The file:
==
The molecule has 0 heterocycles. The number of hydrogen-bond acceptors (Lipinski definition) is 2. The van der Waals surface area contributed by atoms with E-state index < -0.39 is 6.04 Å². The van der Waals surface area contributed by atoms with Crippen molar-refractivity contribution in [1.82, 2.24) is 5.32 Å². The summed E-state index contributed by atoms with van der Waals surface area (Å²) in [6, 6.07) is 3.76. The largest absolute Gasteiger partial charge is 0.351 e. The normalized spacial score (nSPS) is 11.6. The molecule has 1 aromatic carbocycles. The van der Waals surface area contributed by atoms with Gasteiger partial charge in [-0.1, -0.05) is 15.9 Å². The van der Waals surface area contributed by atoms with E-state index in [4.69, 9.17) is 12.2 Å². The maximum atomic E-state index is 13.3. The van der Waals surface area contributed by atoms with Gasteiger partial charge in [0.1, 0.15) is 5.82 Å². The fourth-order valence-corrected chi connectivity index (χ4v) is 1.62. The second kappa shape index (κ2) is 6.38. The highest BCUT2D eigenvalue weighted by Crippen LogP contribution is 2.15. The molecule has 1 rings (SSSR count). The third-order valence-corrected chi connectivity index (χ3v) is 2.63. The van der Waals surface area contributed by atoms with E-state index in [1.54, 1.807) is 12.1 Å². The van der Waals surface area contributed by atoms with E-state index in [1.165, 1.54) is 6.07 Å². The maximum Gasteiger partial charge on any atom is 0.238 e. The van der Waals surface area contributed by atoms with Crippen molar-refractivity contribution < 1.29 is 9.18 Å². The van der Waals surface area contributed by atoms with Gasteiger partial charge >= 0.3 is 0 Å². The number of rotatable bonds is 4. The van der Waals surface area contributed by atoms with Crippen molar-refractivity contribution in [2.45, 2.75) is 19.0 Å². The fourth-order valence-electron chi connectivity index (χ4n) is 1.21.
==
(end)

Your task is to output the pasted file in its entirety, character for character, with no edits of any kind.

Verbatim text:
The molecule has 0 heterocycles. The number of hydrogen-bond acceptors (Lipinski definition) is 2. The van der Waals surface area contributed by atoms with E-state index < -0.39 is 6.04 Å². The van der Waals surface area contributed by atoms with Crippen molar-refractivity contribution in [1.82, 2.24) is 5.32 Å². The summed E-state index contributed by atoms with van der Waals surface area (Å²) in [6, 6.07) is 3.76. The largest absolute Gasteiger partial charge is 0.351 e. The normalized spacial score (nSPS) is 11.6. The molecule has 1 aromatic carbocycles. The van der Waals surface area contributed by atoms with Gasteiger partial charge in [-0.1, -0.05) is 15.9 Å². The van der Waals surface area contributed by atoms with E-state index in [4.69, 9.17) is 12.2 Å². The maximum atomic E-state index is 13.3. The van der Waals surface area contributed by atoms with Gasteiger partial charge in [0.1, 0.15) is 5.82 Å². The fourth-order valence-corrected chi connectivity index (χ4v) is 1.62. The second kappa shape index (κ2) is 6.38. The highest BCUT2D eigenvalue weighted by Crippen LogP contribution is 2.15. The molecule has 1 rings (SSSR count). The third-order valence-corrected chi connectivity index (χ3v) is 2.63. The van der Waals surface area contributed by atoms with E-state index in [1.54, 1.807) is 12.1 Å². The van der Waals surface area contributed by atoms with E-state index in [1.165, 1.54) is 6.07 Å². The maximum Gasteiger partial charge on any atom is 0.238 e. The van der Waals surface area contributed by atoms with Crippen molar-refractivity contribution < 1.29 is 9.18 Å². The van der Waals surface area contributed by atoms with Gasteiger partial charge >= 0.3 is 0 Å². The number of rotatable bonds is 4. The van der Waals surface area contributed by atoms with Crippen molar-refractivity contribution in [2.45, 2.75) is 19.0 Å². The fourth-order valence-electron chi connectivity index (χ4n) is 1.21.